Dear Nordic Aquafarms’ Investors: Nordic’s development team has likely informed you about the recent decision by the Belfast Zoning Board of Appeals (ZBA) to not hear the appeal. The ZBA’s purpose is to create a mechanism for citizens to be heard in cases of alleged errors in any order, requirement, decision, or determination made in the permitting process.
Unfortunately for you, the investor, Nordic, had an opportunity to take a step forward and push for the ZBA process to be completed right then and there. Instead, Nordic’s attorney spent quite some time arguing against due process. It made no sense. Why, actively seek to delay this process?
Does Nordic think the record will magically get better for them in the future? You should know, it can’t, and it won’t. The record is closed and will be the same now, or after a few months, or a few years - waiting for the courts to hear these concerns.
What did Nordic think was the worst thing that could happen if the appeal was properly heard?
The appeal is simply to send the permits back to the Planning Board so that Nordic could provide the proper information to ensure that their design and consumption of resources have no fatal flaws. If there is no concern, why not just go through it and come out the other side with a full and complete permit?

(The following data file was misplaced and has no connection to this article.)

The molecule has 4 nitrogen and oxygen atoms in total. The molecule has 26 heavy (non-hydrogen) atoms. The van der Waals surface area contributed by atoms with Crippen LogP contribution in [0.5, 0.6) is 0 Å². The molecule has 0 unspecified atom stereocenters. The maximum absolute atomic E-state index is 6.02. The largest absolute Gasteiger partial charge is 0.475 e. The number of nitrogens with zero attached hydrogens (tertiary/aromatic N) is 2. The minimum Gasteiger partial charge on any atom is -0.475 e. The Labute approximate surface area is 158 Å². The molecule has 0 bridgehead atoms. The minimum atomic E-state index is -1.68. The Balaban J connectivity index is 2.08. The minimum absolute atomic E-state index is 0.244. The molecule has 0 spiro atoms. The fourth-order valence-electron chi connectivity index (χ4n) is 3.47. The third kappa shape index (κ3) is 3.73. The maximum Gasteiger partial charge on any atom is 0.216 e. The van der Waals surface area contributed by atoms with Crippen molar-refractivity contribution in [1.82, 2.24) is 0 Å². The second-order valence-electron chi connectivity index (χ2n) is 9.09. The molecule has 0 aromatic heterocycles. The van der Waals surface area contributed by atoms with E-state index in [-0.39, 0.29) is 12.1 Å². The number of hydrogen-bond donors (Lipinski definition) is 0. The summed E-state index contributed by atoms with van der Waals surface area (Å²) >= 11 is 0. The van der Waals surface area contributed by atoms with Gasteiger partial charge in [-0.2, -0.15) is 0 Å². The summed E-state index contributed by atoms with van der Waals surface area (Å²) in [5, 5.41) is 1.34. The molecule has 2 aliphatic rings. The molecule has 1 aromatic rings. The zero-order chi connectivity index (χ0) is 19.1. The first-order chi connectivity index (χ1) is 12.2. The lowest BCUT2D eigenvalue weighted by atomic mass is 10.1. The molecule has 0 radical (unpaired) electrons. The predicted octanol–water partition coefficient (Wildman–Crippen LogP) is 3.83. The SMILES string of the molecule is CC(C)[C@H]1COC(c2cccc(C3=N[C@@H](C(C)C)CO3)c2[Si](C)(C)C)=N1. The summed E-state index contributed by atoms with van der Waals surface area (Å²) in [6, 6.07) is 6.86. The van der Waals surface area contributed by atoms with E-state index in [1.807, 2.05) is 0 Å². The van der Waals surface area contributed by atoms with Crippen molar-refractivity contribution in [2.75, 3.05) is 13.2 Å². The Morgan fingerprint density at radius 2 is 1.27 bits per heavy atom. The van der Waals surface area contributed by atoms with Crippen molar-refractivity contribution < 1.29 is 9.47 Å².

Well, as an investor, you should know that as of now, Nordic has not provided adequate information to confirm or deny potential fatal design flaws with respect to available power, available water, access to the bay, dredging, invalidated outfall mixing, and numerous other concerns.
Nordic’s actions to argue to delay the inevitable ZBA hearings strongly suggests that they understand the fatal flaws more than the current information in the record shows.
Once a pandemic-stressed court system has time to hear the case, the intent of any ZBA process will prevail in court and be returned to the exact place it was - as a ZBA appeal. This delay tactic will do nothing but cost you, the investors, time and money.
Michael Lannan, P.E., on n behalf of the Belfast-based nonprofit Upstream Watch